The Canadians know have to have fun. Thursday evening, the Embassy threw its own stylized night of Oscar-like, red carpet strolling, high drama award-giving for some of Washington’s policy and political elite who embrace rather than poke fun at the maple leaf and all that entails.
The Canada-US Policy Oscars, oops — the INUKSHUKs — was the brainchild of Political Minister Kevin O’Shea who was part of the sizzle and theatrics, playing the hosting role with another elegantly dressed colleague of the Embassy team (will insert her name if someone at the Embassy will send!!). I daresay that O’Shea and his partner hostess kept my attention far more than James Franco and Anne Hathaway at that other awards evening on the other coast.
Defense Attache RAdm Richard Greenwood said that Kevin O’Shea is brilliant at finding new and better ways for the Embassy to show our American friends what lunatics live up north. He laughed. I asked if that was on the record. He said “sure” and handed me his business card so that I got it right.
Seriously though, the night was great fun — and little did I know that I would be lying when I walked on the red carpet and was accosted by a team of Canadian Entertainment Tonight folks who asked if I had been “nominated.” I responded that in the blogs category, I saw that along with Foreign Policy‘s “The Cable”, something called The Washington Blog had been nominated and if that won — then I would not go up there as I published The Washington Note. So I said that I didn’t think I had been nominated.
The pool reporter for the many paparazzi clamoring for interviews then lost interest in me and chased other prospects.
But guess what?! I was nominated but just hadn’t gotten to that email yet.
Embassy of Canada Trade Minister Sarah Quigley and Trade Policy Counsellor Kevin Thompson were the presenters of BEST PERFORMANCE, MALE OR FEMALE, IN A BRIEFING AT THE CANADIAN EMBASSY.
Those nominated included:
Norm Ornstein, American Enterprise Institute, for An Expresso View of the Tea Party, visit of the Canadian Trade Minister
Fulton Armstrong, US Senate Foreign Relations Committee, for Pirates of the Caribbean: The Curse of the Black Pearl, visit of the Canadian Secretary of State for Foreign Affairs
Peter Quilter, US House of Representative Foreign Affairs Committee, for Y Tu Mama Tambien, visit of Canadian Secretary of State for Foreign Affairs
Frank Cillufo, Homeland Security Institute, for The Social Network and Radicalization, visit of the Canadian Public Safety Minister
And then I nearly spewed up my Moosehead lager when I heard. . .
Steve Clemons, New America Foundation, for The King’s Speech: Defining the Obama Doctrine, visit of the Canadian Defence College
The winner is. . .STEVE CLEMONS for THE KING’S SPEECH: DEFINING THE OBAMA DOCTRINE
Music, music, and more music — and then kissing the Minister and Counsellor of Trade, a few times, and then my speech:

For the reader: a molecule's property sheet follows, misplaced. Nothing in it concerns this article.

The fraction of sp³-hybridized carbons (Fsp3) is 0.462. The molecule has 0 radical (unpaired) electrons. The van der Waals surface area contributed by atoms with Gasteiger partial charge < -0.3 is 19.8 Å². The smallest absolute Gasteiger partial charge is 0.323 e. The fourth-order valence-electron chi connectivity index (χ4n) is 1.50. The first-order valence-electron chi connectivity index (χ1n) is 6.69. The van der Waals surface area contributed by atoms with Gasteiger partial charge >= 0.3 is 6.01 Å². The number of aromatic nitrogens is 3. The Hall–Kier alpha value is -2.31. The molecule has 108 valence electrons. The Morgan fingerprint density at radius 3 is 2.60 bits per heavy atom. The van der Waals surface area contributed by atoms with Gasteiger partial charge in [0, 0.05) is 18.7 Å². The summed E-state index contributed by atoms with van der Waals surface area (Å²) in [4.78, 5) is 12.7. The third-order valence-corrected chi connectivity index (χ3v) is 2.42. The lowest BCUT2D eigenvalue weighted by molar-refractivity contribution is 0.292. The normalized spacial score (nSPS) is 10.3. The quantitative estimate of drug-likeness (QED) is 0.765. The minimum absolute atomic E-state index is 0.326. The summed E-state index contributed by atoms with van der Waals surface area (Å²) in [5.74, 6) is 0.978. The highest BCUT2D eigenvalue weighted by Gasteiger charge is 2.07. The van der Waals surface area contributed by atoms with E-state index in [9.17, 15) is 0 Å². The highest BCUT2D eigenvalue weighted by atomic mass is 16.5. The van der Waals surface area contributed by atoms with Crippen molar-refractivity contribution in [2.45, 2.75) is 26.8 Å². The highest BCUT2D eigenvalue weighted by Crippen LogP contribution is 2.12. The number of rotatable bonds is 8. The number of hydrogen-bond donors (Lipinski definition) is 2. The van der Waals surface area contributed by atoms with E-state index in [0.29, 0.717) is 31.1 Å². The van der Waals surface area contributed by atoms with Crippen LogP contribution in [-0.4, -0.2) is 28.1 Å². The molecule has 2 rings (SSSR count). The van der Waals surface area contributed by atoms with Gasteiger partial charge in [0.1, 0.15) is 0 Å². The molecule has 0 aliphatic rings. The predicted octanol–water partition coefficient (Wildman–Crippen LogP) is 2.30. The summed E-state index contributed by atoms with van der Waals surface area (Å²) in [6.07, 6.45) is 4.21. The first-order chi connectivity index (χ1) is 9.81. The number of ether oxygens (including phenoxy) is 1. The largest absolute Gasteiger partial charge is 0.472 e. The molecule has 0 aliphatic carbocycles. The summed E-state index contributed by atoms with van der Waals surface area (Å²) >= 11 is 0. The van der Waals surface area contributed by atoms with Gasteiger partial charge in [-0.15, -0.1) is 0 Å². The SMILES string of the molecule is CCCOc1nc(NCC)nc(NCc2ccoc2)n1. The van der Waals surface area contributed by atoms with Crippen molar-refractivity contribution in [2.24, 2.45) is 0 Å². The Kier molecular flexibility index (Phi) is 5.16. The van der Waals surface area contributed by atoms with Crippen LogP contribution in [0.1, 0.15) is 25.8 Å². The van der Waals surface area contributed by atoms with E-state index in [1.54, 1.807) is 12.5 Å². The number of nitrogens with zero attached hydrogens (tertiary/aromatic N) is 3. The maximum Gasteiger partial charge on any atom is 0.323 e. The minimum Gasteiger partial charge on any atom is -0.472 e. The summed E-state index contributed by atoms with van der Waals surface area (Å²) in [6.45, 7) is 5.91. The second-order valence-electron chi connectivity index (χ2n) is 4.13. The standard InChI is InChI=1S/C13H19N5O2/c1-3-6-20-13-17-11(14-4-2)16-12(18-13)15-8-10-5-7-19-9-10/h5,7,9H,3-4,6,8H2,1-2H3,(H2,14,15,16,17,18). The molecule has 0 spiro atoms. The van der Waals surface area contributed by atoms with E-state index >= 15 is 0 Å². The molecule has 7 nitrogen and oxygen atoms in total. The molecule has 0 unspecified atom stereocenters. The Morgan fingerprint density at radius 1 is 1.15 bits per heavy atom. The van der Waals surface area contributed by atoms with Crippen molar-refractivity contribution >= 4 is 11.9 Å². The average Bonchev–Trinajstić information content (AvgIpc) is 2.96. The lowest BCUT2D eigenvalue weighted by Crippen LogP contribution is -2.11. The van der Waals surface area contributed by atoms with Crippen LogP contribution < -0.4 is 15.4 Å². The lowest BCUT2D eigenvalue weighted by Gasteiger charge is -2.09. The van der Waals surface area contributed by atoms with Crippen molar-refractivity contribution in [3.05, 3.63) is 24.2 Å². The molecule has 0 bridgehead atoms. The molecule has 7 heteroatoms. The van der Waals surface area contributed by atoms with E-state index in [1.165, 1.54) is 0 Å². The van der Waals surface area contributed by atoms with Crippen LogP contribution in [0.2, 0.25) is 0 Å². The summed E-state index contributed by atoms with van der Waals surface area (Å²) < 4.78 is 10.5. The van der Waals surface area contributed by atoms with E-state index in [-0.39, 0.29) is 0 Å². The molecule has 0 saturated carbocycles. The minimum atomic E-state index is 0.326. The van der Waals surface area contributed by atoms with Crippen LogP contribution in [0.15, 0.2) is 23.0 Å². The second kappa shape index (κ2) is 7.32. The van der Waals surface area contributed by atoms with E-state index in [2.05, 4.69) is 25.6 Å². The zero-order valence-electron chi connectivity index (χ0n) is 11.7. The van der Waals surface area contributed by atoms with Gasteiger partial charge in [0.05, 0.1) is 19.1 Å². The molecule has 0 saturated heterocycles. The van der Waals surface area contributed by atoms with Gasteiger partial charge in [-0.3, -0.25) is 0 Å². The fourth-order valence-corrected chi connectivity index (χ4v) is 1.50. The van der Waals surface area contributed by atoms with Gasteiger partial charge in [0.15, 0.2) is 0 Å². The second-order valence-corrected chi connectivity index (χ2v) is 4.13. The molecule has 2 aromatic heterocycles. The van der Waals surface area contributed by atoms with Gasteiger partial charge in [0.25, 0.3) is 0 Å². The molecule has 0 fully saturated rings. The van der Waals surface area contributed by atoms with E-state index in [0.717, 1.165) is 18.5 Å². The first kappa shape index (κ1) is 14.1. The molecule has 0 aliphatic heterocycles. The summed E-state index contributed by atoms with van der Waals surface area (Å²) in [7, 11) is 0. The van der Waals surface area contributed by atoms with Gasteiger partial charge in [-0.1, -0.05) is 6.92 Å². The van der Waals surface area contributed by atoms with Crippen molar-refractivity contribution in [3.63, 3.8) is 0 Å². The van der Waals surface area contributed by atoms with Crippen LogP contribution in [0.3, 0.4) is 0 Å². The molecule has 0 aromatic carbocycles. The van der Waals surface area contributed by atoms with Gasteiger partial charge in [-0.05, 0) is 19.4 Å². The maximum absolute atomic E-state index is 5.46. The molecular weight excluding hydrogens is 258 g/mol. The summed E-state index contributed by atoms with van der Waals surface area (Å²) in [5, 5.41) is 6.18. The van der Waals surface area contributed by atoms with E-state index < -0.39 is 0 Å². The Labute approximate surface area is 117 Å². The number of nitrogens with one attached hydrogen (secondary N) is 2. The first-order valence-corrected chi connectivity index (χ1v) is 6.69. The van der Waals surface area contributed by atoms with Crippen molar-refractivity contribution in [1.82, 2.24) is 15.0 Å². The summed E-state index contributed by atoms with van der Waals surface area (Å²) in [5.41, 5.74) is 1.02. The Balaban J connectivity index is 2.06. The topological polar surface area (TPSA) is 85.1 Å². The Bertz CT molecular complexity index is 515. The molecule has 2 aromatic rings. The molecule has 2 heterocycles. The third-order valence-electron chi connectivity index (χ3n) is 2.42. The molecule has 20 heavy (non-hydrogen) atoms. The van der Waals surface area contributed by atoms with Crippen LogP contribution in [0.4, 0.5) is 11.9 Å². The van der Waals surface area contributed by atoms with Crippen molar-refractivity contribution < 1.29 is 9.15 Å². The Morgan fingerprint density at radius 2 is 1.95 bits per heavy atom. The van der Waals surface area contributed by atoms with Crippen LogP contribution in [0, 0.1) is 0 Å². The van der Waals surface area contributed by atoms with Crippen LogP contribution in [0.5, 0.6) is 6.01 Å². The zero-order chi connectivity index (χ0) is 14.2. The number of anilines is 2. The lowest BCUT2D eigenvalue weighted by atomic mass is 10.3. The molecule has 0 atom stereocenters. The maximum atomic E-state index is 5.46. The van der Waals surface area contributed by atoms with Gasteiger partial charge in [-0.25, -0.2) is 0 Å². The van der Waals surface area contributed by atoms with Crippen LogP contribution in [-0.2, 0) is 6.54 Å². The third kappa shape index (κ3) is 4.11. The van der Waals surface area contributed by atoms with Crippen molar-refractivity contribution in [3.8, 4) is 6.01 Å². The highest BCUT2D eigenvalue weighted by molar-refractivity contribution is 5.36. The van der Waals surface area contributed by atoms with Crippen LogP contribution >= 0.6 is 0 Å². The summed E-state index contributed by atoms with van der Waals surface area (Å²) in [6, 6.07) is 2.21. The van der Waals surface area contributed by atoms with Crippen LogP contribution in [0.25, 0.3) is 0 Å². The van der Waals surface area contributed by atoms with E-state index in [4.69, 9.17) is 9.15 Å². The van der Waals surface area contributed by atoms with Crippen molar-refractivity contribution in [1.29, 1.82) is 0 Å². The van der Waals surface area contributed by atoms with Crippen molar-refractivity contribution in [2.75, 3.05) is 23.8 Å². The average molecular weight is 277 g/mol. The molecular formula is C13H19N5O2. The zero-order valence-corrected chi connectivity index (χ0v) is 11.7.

“Wow. I’m really stunned. If you knew how closely I came to not attending tonight.” And then the response, “If you know how closely we came to not giving you this award. . .”
Was really great fun. I now know exactly how Melissa Leo felt when she was the surprise winner of best supporting actress at the Oscars. Fulton Armstrong, Norm Ornstein (Norm wasn’t there and had to cancel his appearance at 4 pm — otherwise the vote might have gone another way), Peter Quilter, and Frank Cillufo were all gracious, but I know that they probably felt more deserving (and maybe were) and wanted their own trophy.
They’ll have another chance next year. I did let Fulton Armstrong feel and hold my Inukshuk though — and he seemed to enjoy it.
In the category of BEST ORIGINAL THINK TANK REPORT OR BLOG ADAPTED AS A CANADIAN EMBASSY CABLE, there were some cool nominees (this interested me as the Canadians fully embraced their plagiarist ways! What better way to be forgiven than give an award?!):
Josh Rogin, The Cable, for How the Obama Administration Turned on a Dime, turned into Canadian Embassy cable “How the Obama Administration Turned on a Dime” [Irritating but true: Josh Rogin’s quote about the Obama administration turning on a dime — was a quote from STEVE CLEMONS, but hey — I had already just won an award]
Stephen Cohen, Brookings Institution, for A Failed Pakistan turned into Canadian Embassy cable called “A Failed Pakistan”
Abraham Denmark, Center for a New American Security, for The Uncertain Rise of China’s Military turned into a Canadian Embassy cable titled “The Uncertain Rise of China’s Military”
Stephen Flanagan, Center for Strategic and International Studies, for Libya: Managing a Fragile Coalition turned into a Canadian cable of the same name (guess you are getting the trend now)
Deborah Gordon, Carnegie Endowment for International Peace, for The Role of Transportation in Driving Climate Disruption turned into an Embassy of Canada blockbuster cable titled, yes, “The Role of Transportation in Driving Climate Disruption”
And the winner was:
JOSH ROGIN for (a quote of mine he finally got right): “How the Obama Administration Turned on a Dime”
The evening was great — the concept stress-defusing.
I promptly went over to meet the new Ambassador of France, Francois Delattre, at a dinner he was hosting (and to which I was late) and shared with him what a fantastic party the Canadians had just thrown.
National Security Council Senior Director Dennis Ross was sitting next to Ambassador Delattre. Ross sort of winked at me (I think) subtly acknowledging that that is exactly the way to invent leverage in the world.
More on real issues soon.
— Steve Clemons